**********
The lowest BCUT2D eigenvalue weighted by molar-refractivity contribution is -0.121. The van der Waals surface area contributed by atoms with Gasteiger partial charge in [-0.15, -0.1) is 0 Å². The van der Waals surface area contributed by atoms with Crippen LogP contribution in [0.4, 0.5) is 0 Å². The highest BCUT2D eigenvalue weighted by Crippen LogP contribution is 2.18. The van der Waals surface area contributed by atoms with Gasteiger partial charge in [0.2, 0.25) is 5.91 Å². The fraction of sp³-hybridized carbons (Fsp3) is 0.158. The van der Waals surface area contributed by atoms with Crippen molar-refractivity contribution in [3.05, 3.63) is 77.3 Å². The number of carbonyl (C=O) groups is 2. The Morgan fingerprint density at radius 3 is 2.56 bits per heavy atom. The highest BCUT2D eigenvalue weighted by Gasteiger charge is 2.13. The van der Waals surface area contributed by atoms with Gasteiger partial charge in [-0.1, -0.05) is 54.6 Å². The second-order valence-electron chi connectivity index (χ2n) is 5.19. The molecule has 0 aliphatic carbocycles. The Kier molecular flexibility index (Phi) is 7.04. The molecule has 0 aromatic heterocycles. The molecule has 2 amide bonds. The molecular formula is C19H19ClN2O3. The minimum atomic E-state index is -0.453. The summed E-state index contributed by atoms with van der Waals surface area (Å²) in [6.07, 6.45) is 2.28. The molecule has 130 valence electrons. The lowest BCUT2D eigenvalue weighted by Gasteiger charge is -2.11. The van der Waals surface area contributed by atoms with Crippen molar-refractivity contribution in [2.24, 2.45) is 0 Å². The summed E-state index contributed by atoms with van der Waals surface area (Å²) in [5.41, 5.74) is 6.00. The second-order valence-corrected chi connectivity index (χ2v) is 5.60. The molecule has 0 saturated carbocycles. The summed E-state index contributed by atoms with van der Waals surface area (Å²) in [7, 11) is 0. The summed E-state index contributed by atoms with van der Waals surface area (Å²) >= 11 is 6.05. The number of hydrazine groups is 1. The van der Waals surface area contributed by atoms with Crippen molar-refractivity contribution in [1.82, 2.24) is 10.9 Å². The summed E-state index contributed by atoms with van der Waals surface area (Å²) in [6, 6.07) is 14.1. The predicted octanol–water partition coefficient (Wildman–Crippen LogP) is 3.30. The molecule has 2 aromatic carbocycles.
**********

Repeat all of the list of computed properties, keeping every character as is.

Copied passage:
The lowest BCUT2D eigenvalue weighted by molar-refractivity contribution is -0.121. The van der Waals surface area contributed by atoms with Gasteiger partial charge in [-0.15, -0.1) is 0 Å². The van der Waals surface area contributed by atoms with Crippen LogP contribution in [0.4, 0.5) is 0 Å². The highest BCUT2D eigenvalue weighted by Crippen LogP contribution is 2.18. The van der Waals surface area contributed by atoms with Gasteiger partial charge in [0.2, 0.25) is 5.91 Å². The fraction of sp³-hybridized carbons (Fsp3) is 0.158. The van der Waals surface area contributed by atoms with Crippen molar-refractivity contribution in [3.05, 3.63) is 77.3 Å². The number of carbonyl (C=O) groups is 2. The Morgan fingerprint density at radius 3 is 2.56 bits per heavy atom. The highest BCUT2D eigenvalue weighted by Gasteiger charge is 2.13. The van der Waals surface area contributed by atoms with Gasteiger partial charge in [-0.1, -0.05) is 54.6 Å². The second-order valence-electron chi connectivity index (χ2n) is 5.19. The molecule has 0 aliphatic carbocycles. The Kier molecular flexibility index (Phi) is 7.04. The molecule has 0 aromatic heterocycles. The molecule has 2 amide bonds. The molecular formula is C19H19ClN2O3. The minimum atomic E-state index is -0.453. The summed E-state index contributed by atoms with van der Waals surface area (Å²) in [6.07, 6.45) is 2.28. The molecule has 130 valence electrons. The lowest BCUT2D eigenvalue weighted by Gasteiger charge is -2.11. The van der Waals surface area contributed by atoms with Crippen molar-refractivity contribution in [2.24, 2.45) is 0 Å². The summed E-state index contributed by atoms with van der Waals surface area (Å²) in [5.41, 5.74) is 6.00. The second-order valence-corrected chi connectivity index (χ2v) is 5.60. The molecule has 0 saturated carbocycles. The summed E-state index contributed by atoms with van der Waals surface area (Å²) in [7, 11) is 0. The summed E-state index contributed by atoms with van der Waals surface area (Å²) >= 11 is 6.05. The number of hydrazine groups is 1. The van der Waals surface area contributed by atoms with Crippen molar-refractivity contribution in [1.82, 2.24) is 10.9 Å². The summed E-state index contributed by atoms with van der Waals surface area (Å²) in [6, 6.07) is 14.1. The predicted octanol–water partition coefficient (Wildman–Crippen LogP) is 3.30. The molecule has 2 aromatic carbocycles.